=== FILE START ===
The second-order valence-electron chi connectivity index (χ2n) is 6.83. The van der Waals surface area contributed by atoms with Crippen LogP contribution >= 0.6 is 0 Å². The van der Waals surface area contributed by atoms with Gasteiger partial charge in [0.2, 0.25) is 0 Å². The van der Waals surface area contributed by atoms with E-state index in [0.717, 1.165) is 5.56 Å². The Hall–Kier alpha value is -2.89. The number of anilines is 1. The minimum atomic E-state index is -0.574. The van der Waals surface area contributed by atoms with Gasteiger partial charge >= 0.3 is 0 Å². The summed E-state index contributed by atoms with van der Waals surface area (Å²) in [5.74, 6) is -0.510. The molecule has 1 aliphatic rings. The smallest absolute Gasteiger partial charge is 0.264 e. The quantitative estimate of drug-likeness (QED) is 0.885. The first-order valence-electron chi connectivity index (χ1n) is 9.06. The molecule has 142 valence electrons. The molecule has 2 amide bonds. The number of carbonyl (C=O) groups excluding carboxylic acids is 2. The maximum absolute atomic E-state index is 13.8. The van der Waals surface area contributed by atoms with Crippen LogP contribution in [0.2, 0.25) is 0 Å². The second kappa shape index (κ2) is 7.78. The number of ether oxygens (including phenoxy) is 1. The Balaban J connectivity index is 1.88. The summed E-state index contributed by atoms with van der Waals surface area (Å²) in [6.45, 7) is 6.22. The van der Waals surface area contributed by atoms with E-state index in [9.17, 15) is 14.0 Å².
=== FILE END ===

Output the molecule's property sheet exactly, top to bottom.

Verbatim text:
The second-order valence-electron chi connectivity index (χ2n) is 6.83. The van der Waals surface area contributed by atoms with Crippen LogP contribution >= 0.6 is 0 Å². The van der Waals surface area contributed by atoms with Gasteiger partial charge in [0.2, 0.25) is 0 Å². The van der Waals surface area contributed by atoms with E-state index in [0.717, 1.165) is 5.56 Å². The Hall–Kier alpha value is -2.89. The number of anilines is 1. The minimum atomic E-state index is -0.574. The van der Waals surface area contributed by atoms with Gasteiger partial charge >= 0.3 is 0 Å². The summed E-state index contributed by atoms with van der Waals surface area (Å²) in [5.74, 6) is -0.510. The molecule has 1 aliphatic rings. The smallest absolute Gasteiger partial charge is 0.264 e. The quantitative estimate of drug-likeness (QED) is 0.885. The first-order valence-electron chi connectivity index (χ1n) is 9.06. The molecule has 142 valence electrons. The molecule has 2 amide bonds. The number of carbonyl (C=O) groups excluding carboxylic acids is 2. The maximum absolute atomic E-state index is 13.8. The van der Waals surface area contributed by atoms with Crippen LogP contribution in [0.2, 0.25) is 0 Å². The second kappa shape index (κ2) is 7.78. The number of ether oxygens (including phenoxy) is 1. The Balaban J connectivity index is 1.88. The summed E-state index contributed by atoms with van der Waals surface area (Å²) in [6.45, 7) is 6.22. The van der Waals surface area contributed by atoms with E-state index in [9.17, 15) is 14.0 Å².